In which we get some cheap Cheeps...because how can we say "no" to cheap Cheeps?

This is not Luna's lunchbox.

"Mmmm.  Smells good!"
 We stopped by the feed store on the way home from running errands.  We needed weed killer and dog treats.  We came home with this:

Didn't you know that chicks come in 6-packs?

How could we resist?  They were on sale!

"Hey!  I called window seat.  Push over!"

Chicks normally cost $2-$4.  These chicks are "big" (i.e. a week old and costing the store too much to feed them), so they were on sale for $1 each.

Cheap Cheeps!

It's been a long time since we've had chicks.
Jim and I have been talking about getting some replacement birds this Spring, anyhow.

The Minervas are four years old now (!!!) and we lost some a few months ago to egg-boundedness when some hens who hadn't laid much during winter started producing eggs but were unable to expel them.  Egg-binding isn't easy to treat, and we euthed a hen whenever one was obviously not going to recover.

(No, we didn't eat them.  We gave each a "flying burial" into Sherman's Marsh at the bottom of the property, where I'm sure something ate them, but it wasn't us)

The survivors (we still have 5 Minerva Louises, including Twelve) are the hens who kept laying through the winter, and they are each still producing 4-5 eggs per week.  Four of them live in a chicken tractor--a portable pen that we push around the yard so they are constantly on fresh grass and can eat up greens and bugs and worms and stuff.  Chicken Twelve runs around free, outwitting the elements and the predators because she is just too weird to die.

Still, they are clearly perimenopausal, and it's time to start raising up their replacements.

Meet Eleanor Sackville-Baggins.
All the Cheeps have the same name, because
we can't tell them apart.

Since we only have one teen at home now, and she and her appetite will be off to college soon enough, we decided to get a smaller batch this time.

Six Rhode Island Red pullets

We hope they are pullets.  Roosters will be euthed and eaten, I have no need nor patience for roosters!

A Rubbermaid box will house them for the first week or two.

The box is inside the henhouse, which is inside the fenced garden,
which is inside the fenced yard.  It's as safe as we can make it.

When they outgrow the box, they will live in the Winter Palace for another month or two.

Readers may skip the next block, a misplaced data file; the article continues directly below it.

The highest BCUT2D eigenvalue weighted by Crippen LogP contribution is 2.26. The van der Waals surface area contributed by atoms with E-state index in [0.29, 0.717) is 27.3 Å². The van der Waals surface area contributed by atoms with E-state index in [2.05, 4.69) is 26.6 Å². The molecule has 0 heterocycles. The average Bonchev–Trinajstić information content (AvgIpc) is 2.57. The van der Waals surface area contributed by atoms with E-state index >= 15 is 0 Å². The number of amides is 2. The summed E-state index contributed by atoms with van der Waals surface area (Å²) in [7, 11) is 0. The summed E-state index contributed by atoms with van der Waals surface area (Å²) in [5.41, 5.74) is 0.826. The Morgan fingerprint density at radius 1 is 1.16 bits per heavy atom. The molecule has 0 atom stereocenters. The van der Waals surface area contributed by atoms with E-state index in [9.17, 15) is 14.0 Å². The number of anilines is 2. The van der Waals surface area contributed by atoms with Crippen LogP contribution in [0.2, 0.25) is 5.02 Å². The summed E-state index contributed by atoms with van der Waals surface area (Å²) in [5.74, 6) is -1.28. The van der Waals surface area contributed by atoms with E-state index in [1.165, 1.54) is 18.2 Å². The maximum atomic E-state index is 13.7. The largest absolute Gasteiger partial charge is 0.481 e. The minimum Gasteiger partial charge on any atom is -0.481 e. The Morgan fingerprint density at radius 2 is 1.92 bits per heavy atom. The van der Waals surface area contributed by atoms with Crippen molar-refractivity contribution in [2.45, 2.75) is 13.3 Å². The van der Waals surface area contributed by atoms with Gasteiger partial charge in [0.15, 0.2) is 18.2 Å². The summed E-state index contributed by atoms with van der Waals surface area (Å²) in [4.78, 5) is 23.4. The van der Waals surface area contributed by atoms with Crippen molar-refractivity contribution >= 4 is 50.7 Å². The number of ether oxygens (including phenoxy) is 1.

The Winter Palace is spacious, but protected from hawks and weasels
When they get to "full chicken size" we'll move them into the Tiny White Van, and then they can join the rest of the flock back in the Winter Palace when it's, you know, winter again.

But we're not thinking about that season today.
Blue sky over the Winter Palace

Because today is sunny and warm.

And tomorrow:  we ride!

Comments

  1. Loving all the chicken info.

    I'm staring through a rainy window at the pile of junk - I mean materials - out in the yard, waiting for less moisture and more inspiration. (I believe I shall shamelessly copy your chicken naming strategy ;D)

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  2. There is no saying no to cheap cheeps... especially when the older cheeps are well... getting older. I love the idea of your mobile chicken hut. Our farm chickens free range on nice days but we do loose a couple a year to critters and road traffic. I actually do a hi-line for Rose in the summer between various trees to let her work on mowing down the grass and frequently stick her in the backyard to let her eat that too. Yay for using the critters as pest control/lawn care!

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  3. I desperately want to offer the Cheap Cheeps Peeps to eat. Because it sounds so Dr. Suess. But I suppose that would be sort of cannablistic.

    Although a marshmallow human sounds kind of yummy....? Especially if we come in purple?

    (love the post!)

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